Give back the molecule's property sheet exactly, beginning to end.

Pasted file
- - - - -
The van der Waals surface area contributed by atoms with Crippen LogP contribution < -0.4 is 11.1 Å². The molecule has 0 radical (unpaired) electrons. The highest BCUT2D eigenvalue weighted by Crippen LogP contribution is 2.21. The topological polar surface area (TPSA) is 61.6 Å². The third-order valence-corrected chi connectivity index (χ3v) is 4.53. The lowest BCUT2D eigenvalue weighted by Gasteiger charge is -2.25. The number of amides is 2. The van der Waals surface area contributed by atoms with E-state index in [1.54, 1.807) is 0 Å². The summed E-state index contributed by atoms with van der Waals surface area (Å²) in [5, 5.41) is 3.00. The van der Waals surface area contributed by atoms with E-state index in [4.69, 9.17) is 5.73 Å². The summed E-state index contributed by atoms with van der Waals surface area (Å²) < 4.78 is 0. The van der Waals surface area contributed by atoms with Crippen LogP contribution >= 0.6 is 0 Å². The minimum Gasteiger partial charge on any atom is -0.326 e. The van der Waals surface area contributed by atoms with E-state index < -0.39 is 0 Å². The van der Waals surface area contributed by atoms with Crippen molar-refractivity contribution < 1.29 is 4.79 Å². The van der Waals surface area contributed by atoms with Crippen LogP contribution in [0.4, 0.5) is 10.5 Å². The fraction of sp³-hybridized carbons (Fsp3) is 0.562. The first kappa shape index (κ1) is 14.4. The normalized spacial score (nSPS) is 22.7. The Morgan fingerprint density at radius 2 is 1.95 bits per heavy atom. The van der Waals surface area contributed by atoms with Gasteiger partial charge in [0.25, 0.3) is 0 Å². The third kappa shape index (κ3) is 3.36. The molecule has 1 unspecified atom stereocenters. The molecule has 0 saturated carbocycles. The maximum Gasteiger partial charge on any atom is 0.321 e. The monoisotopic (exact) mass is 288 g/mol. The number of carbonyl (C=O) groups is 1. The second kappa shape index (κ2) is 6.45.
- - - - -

The van der Waals surface area contributed by atoms with Crippen LogP contribution < -0.4 is 11.1 Å². The molecule has 0 radical (unpaired) electrons. The highest BCUT2D eigenvalue weighted by Crippen LogP contribution is 2.21. The topological polar surface area (TPSA) is 61.6 Å². The third-order valence-corrected chi connectivity index (χ3v) is 4.53. The lowest BCUT2D eigenvalue weighted by Gasteiger charge is -2.25. The number of amides is 2. The van der Waals surface area contributed by atoms with E-state index in [1.54, 1.807) is 0 Å². The summed E-state index contributed by atoms with van der Waals surface area (Å²) in [5, 5.41) is 3.00. The van der Waals surface area contributed by atoms with E-state index in [4.69, 9.17) is 5.73 Å². The summed E-state index contributed by atoms with van der Waals surface area (Å²) < 4.78 is 0. The van der Waals surface area contributed by atoms with Crippen LogP contribution >= 0.6 is 0 Å². The minimum Gasteiger partial charge on any atom is -0.326 e. The van der Waals surface area contributed by atoms with E-state index < -0.39 is 0 Å². The van der Waals surface area contributed by atoms with Crippen molar-refractivity contribution < 1.29 is 4.79 Å². The van der Waals surface area contributed by atoms with Crippen LogP contribution in [0.4, 0.5) is 10.5 Å². The fraction of sp³-hybridized carbons (Fsp3) is 0.562. The first kappa shape index (κ1) is 14.4. The normalized spacial score (nSPS) is 22.7. The Morgan fingerprint density at radius 2 is 1.95 bits per heavy atom. The van der Waals surface area contributed by atoms with Gasteiger partial charge in [0.25, 0.3) is 0 Å². The third kappa shape index (κ3) is 3.36. The molecule has 1 unspecified atom stereocenters. The molecule has 0 saturated carbocycles. The maximum Gasteiger partial charge on any atom is 0.321 e. The monoisotopic (exact) mass is 288 g/mol. The number of carbonyl (C=O) groups is 1. The second kappa shape index (κ2) is 6.45.